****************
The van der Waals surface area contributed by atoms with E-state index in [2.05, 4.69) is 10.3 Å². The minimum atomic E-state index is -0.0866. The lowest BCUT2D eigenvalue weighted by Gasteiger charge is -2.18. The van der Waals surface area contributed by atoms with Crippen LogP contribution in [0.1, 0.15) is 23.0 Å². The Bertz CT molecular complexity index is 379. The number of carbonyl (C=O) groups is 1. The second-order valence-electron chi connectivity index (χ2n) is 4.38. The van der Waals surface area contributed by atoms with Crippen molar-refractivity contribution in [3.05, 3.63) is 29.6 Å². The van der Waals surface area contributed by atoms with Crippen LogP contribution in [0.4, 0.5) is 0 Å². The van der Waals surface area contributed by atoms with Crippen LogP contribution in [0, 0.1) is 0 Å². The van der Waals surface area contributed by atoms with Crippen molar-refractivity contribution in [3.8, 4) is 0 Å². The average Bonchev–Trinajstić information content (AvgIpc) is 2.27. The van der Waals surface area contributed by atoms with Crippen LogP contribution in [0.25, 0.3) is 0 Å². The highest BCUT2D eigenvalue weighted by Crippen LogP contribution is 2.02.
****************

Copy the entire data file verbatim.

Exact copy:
The van der Waals surface area contributed by atoms with E-state index in [2.05, 4.69) is 10.3 Å². The minimum atomic E-state index is -0.0866. The lowest BCUT2D eigenvalue weighted by Gasteiger charge is -2.18. The van der Waals surface area contributed by atoms with Crippen LogP contribution in [0.1, 0.15) is 23.0 Å². The Bertz CT molecular complexity index is 379. The number of carbonyl (C=O) groups is 1. The second-order valence-electron chi connectivity index (χ2n) is 4.38. The van der Waals surface area contributed by atoms with Crippen molar-refractivity contribution in [3.05, 3.63) is 29.6 Å². The van der Waals surface area contributed by atoms with Crippen LogP contribution in [0.4, 0.5) is 0 Å². The van der Waals surface area contributed by atoms with Crippen LogP contribution in [0, 0.1) is 0 Å². The van der Waals surface area contributed by atoms with Crippen molar-refractivity contribution in [3.8, 4) is 0 Å². The average Bonchev–Trinajstić information content (AvgIpc) is 2.27. The van der Waals surface area contributed by atoms with Crippen LogP contribution in [0.25, 0.3) is 0 Å². The highest BCUT2D eigenvalue weighted by Crippen LogP contribution is 2.02.